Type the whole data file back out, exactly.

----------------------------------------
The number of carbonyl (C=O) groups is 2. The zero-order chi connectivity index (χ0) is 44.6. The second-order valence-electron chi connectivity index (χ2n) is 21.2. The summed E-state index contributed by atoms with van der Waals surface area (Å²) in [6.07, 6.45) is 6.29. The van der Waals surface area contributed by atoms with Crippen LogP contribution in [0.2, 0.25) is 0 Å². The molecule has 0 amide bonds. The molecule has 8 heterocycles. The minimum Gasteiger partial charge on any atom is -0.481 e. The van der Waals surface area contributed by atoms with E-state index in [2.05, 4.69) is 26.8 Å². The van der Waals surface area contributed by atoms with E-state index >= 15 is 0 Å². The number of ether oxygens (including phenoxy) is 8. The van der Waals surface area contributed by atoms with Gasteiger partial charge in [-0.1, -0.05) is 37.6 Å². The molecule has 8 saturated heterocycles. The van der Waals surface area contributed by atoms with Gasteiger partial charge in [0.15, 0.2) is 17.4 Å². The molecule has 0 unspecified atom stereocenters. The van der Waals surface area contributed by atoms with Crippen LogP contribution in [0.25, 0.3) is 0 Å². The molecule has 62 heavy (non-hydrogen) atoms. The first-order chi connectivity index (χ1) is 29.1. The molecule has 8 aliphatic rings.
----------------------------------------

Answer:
The number of carbonyl (C=O) groups is 2. The zero-order chi connectivity index (χ0) is 44.6. The second-order valence-electron chi connectivity index (χ2n) is 21.2. The summed E-state index contributed by atoms with van der Waals surface area (Å²) in [6.07, 6.45) is 6.29. The van der Waals surface area contributed by atoms with Crippen LogP contribution in [0.2, 0.25) is 0 Å². The molecule has 0 amide bonds. The molecule has 8 heterocycles. The minimum Gasteiger partial charge on any atom is -0.481 e. The van der Waals surface area contributed by atoms with E-state index in [2.05, 4.69) is 26.8 Å². The van der Waals surface area contributed by atoms with E-state index >= 15 is 0 Å². The number of ether oxygens (including phenoxy) is 8. The van der Waals surface area contributed by atoms with Gasteiger partial charge in [-0.1, -0.05) is 37.6 Å². The molecule has 8 saturated heterocycles. The van der Waals surface area contributed by atoms with Gasteiger partial charge in [0.15, 0.2) is 17.4 Å². The molecule has 0 unspecified atom stereocenters. The van der Waals surface area contributed by atoms with Crippen LogP contribution in [0.25, 0.3) is 0 Å². The molecule has 62 heavy (non-hydrogen) atoms. The first-order chi connectivity index (χ1) is 29.1. The molecule has 8 aliphatic rings.